The best course of action: Understand what treatments your PT is using for your condition and have a reasonable expectation of the outcome. And if you have any questions about IASTM—or any other treatment—ask your physical therapist.


Instrument-assisted, soft tissue mobilization (IASTM) is commonly known as the Graston technique. It's a myofascial release and massage technique used during physical therapy.

To perform IASTM, physical therapists use a metal or plastic tool to provide soft tissue massage and mobilization. The tool is gently (or vigorously) scraped and rubbed over the skin. The rubbing of the instrument is used to locate and release tightness in the fascial system—the collagen covering the muscles. The technique carries some risks, but the benefits may outweigh them.

A Word From Verywell

The prospect of being pain-free can make anyone giddy with relief. But it's important to gather as much information as possible before proceeding with this technique (or any other). If you can, talk to people who have undergone the treatment. They can provide detail to enhance what a healthcare provider and physical therapist can tell you.

5 Sources
Verywell Health uses only high-quality sources, including peer-reviewed studies, to support the facts within our articles. Read our editorial process to learn more about how we fact-check and keep our content accurate, reliable, and trustworthy.
  1. Kamali F, Panahi F, Ebrahimi S, Abbasi L. Comparison between massage and routine physical therapy in women with subacute and chronic nonspecific low back pain. J Back Musculoskelet Rehabil. 2014;27(4):475-80. doi:10.3233/BMR-140468.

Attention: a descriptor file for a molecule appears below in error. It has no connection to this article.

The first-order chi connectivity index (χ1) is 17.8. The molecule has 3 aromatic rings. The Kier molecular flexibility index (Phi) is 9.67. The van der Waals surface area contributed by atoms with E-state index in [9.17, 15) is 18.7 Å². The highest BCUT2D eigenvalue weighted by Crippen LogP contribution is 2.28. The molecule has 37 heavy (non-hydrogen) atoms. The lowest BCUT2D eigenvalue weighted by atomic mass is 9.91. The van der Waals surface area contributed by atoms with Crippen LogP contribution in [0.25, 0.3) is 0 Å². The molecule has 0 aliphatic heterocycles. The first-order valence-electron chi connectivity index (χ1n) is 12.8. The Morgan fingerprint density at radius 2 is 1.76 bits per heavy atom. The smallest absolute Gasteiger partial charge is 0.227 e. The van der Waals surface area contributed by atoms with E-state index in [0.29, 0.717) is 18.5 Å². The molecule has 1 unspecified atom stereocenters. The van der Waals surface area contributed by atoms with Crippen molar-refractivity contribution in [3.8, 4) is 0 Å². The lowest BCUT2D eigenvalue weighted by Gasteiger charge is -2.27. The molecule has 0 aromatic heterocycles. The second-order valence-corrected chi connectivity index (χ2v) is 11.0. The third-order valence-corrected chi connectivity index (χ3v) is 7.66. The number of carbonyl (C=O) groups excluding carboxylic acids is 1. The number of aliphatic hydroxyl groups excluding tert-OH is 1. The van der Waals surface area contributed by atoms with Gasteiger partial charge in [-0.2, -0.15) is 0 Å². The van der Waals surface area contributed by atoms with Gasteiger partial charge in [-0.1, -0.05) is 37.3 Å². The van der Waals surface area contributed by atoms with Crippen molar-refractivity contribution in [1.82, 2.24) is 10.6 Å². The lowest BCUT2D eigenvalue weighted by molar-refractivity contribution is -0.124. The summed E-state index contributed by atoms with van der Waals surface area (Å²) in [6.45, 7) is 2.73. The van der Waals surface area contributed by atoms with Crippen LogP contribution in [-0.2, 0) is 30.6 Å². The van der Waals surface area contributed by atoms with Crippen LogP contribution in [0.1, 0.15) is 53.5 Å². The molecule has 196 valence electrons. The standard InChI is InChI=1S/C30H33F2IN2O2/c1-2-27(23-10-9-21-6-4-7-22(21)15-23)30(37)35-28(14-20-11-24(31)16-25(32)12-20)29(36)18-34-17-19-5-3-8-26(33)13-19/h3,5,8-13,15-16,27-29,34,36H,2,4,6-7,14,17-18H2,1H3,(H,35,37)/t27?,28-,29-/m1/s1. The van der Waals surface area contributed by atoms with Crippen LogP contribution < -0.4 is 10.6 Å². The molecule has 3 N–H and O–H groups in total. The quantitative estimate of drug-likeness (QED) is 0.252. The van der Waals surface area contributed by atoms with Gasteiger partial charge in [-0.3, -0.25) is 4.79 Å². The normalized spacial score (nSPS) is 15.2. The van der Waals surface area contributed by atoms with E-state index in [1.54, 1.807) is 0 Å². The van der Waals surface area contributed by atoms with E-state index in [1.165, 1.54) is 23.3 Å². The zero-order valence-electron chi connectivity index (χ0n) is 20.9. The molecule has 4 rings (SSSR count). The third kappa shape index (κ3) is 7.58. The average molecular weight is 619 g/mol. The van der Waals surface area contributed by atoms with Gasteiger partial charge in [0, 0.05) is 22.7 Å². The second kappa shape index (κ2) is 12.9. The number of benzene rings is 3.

2. Kim J, Sung DJ, Lee J. Therapeutic effectiveness of instrument-assisted soft tissue mobilization for soft tissue injury: Mechanisms and practical application. J Exerc Rehabil. 2017;13(1):12-22. doi:10.12965/jer.1732824.412.

  3. Williams M. Comparing pain and disability outcomes of instrumental versus hands-on myofascial release in individuals with chronic low back pain: a meta-analysis. Doctoral dissertation, California State University, Fresno.

  4. Lambert M, Hitchcock R, Lavallee K, et al. The effects of instrument-assisted soft tissue mobilization compared to other interventions on pain and function: A systematic reviewPhys Ther Rev. 2017;22(1-2):76-85. doi:10.1080/10833196.2017.1304184

  5. Crothers AL, French SD, Hebert JJ, Walker BF. Erratum to: Spinal manipulative therapy, Graston technique® and placebo for non-specific thoracic spine pain: A randomised controlled trial. Chiropr Man Therap. 2016;24:31. doi:10.1186/s12998-016-0111-1

Additional Reading

By Brett Sears, PT
Brett Sears, PT, MDT, is a physical therapist with over 20 years of experience in orthopedic and hospital-based therapy.